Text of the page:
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See My Field: Must-See Animated Features at Annecy 2019


Non-Hollywood animated feature films have matured and grown substantially during the last decade. There was a time when it would be a challenge to find enough decent animated features for a festival competition. But, that’s not the case today. During the last few years, animated feature competitions have actually become, well… competitive.

This year’s Annecy Festival has acknowledged that by introducing a second Animated Feature competition, Contrechamp. Replacing the Out of Competition (i.e. Panorama) programs, Contrechamp provides a space for those more provocative, eccentric and edgy features that don’t quite fit comfortably into the festival’s main competition. It’s a questionable decision, like the festival’s segregation of “edgy” short films into the Off Limits competition. It’s great that Annecy has become more open to unconventional animation, but why not let everything compete together? A good film is a good film, right?

Anyhow… between the two feature competitions, there are a total of 18 films being screened. 10 are competing for the feature Cristal Award while the other 8 are up for the Contrechamp prize. This year’s crop are all very diverse works from a cultural, narrative and aesthetic perspective. You can see Masaaki Yuasa’s latest, Ride Your Wave, a competent but not spectacular work from the Annecy 2018 Feature Grand Prize winner (Lu Over the Wall). There’s also Buñuel in The Labyrinth of the Turtles (Salvador Simó), a live-action film disguised as animation, that follows a period in the great Spanish filmmaker’s career. The Relative Worlds (Yuhei Sakuragi) and The Wonderland (Keiichi Hara) are typically ambitious Japanese films that drag on more than a tad too long. And if you’re looking for a film that never stops talking and that might potentially offend you, check out the Chilean film, Homeless (José Ignacio Navarro, Jorge Campusano, Santiago O’Ryan)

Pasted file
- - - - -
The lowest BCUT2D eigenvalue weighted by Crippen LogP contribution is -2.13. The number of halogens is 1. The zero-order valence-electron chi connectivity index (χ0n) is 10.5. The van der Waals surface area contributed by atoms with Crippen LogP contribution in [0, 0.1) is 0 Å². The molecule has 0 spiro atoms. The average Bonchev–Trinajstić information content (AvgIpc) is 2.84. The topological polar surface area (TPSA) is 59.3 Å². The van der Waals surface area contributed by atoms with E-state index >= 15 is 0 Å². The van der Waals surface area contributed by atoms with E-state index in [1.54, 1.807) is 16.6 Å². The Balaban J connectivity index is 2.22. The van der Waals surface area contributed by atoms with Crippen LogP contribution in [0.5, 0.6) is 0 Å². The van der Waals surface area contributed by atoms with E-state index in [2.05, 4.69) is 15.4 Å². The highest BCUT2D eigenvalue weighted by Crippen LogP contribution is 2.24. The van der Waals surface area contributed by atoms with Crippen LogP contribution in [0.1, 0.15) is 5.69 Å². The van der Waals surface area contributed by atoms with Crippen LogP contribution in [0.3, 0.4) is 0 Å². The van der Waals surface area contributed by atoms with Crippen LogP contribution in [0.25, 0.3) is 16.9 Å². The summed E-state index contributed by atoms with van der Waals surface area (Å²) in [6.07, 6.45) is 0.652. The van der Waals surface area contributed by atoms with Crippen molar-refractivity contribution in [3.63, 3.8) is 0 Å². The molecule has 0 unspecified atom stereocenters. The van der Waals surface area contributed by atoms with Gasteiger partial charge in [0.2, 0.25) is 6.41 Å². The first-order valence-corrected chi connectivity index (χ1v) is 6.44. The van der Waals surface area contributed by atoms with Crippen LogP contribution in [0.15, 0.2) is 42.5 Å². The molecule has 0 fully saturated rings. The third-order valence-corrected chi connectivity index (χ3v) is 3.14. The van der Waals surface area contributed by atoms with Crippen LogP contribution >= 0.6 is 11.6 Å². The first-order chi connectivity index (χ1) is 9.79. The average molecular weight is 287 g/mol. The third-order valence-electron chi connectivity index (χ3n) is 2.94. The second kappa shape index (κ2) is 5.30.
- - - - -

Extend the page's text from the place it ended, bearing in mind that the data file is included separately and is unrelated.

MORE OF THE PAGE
Regardless, unless you’re sober, skip the parties and are an animation fanatic, there’s no way this side of hell that you’re going to see all of these features during the festival. But it’s worth a try.

Here are six films from the two Animated Feature competitions that you should make the time to check out.

I Lost My Body (Jeremy Clapin, France)

We might as well start with the film that’s rightfully getting the most buzz after taking the Critic’s Week prize at Cannes’ (an award usually won by a live-action film). Already celebrated for his innovative short films (Skhizein, Palmipédarium), Jérémy Clapin’s debut feature (whose worldwide rights have already been nabbed by Netflix) is a striking work of poignant beauty that follows the life of Naoufel, a young man struggling to find himself after the death of his parents along with his dreams of being a pianist and astronaut. The film is divided into two storylines: in one we follow Naofel’s life in Paris where he pursues love and purpose; in the second, his severed hand roams the mean streets of Paris in search of its body. Smart, poetic and funny, I Lost My Body deftly explores identity, grief, love and courage.

Children of the Sea (Ayumu Watanabe, Japan)

As a young girl, Ruka encounters a ghost in the water at the Aquarium where her dad works. Years later, at the start of summer break, the feckless schoolgirl heads back to the Aquarium and meets two mysterious boys, Umi and Sora. The boys were raised in the sea by dugongs. Drawn to the boys, Ruka gets caught up in a complex mystery about the disappearance of sea creatures.

Children of the Sea, like the other Japanese films in competition, is a tad long and slow in places, but this trippy, visually explosive piece of supernatural philosophy is like a sea version of 2001: A Space Odyssey: complex, sensory-twirling and utterly hypnotic.

Ville Neuve (Félix Dufour-Laperrière, Canada)

Eschewing the frequently mindless excess, racket and predictability of mainstream cinema, Félix Dufour-Laperrière’s intimate and poetic hand-drawn film reimagines the turbulent, anxious time of the 1995 Quebec referendum on independence that almost saw the French province vote to leave Canada.